The words referred to are those in Acts ii. 36.CLXXII:689
S. Basil: the passages discussed are afterwards referred to in detail.CLXXII:690
With the following passage may be compared the parallel account in the Book of Wisd. 13.CLXXIII:691
Cf. Isa. 41:4, Isa. 44:6, Isa. 48:12Is. xli. 4, xliv. 6, xlviii. 12 (LXX.). If the whole passage is intended to be a quotation, it is not made exactly from any one of these; the opening words are from the second passage referred to; and perhaps this is the only portion intended to be a quotation, the second clause being explanatory; the words of the second clause are varied in the repetition immediately afterwards.CLXXIII:692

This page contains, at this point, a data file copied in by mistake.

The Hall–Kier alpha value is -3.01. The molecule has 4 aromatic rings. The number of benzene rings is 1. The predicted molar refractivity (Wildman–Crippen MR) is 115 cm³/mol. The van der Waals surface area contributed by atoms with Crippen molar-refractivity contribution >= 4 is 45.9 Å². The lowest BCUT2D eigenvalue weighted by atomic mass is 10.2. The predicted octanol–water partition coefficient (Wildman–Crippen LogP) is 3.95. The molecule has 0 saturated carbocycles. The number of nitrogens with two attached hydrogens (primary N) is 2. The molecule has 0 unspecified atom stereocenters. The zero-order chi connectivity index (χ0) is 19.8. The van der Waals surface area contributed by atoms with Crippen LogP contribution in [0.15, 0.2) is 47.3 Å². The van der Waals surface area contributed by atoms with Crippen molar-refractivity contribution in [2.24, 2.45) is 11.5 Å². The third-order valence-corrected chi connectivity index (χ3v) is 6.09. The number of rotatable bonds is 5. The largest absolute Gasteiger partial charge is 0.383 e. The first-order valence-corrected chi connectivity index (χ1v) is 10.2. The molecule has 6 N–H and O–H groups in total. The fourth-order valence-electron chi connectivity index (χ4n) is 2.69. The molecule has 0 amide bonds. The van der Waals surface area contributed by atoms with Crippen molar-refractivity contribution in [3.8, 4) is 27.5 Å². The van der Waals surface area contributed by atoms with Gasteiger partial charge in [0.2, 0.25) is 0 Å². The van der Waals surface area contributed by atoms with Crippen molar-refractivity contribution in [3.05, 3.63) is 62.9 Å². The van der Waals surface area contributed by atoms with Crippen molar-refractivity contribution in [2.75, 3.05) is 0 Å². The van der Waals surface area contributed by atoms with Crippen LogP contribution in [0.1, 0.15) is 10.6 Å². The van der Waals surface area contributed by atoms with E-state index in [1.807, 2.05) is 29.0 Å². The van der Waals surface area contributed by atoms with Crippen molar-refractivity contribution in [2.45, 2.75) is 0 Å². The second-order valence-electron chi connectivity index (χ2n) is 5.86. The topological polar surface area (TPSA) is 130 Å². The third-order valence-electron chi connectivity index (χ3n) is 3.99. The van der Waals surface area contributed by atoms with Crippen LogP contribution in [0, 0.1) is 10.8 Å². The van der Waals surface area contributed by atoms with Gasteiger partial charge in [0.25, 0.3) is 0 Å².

πρὸς οὐδὲν ὁριζόμενος; i.e. before the name of “God” could be applied, as now, in contradistinction to creation, it was applied in contradistinction to nothing, and that distinction was in a sense the definition of God. Or the words may be turned, as Gulonius turns them, “nulla re determinatus,” “with no limitation”—the contradistinction to creation being regarded as a limitation by way of definition.CLXXIII:694
S. John i. 1CLXXIII:695
Taking the whole phrase τὸ μετ᾽ ἐμὲ ον as a loose quotation.
Next: He then explains the phrase of S. Peter, “Him God made Lord and Christ.” And herein he sets forth the opposing statement of Eunomius, which he made on account of such phrase against S. Basil, and his lurking revilings and insults.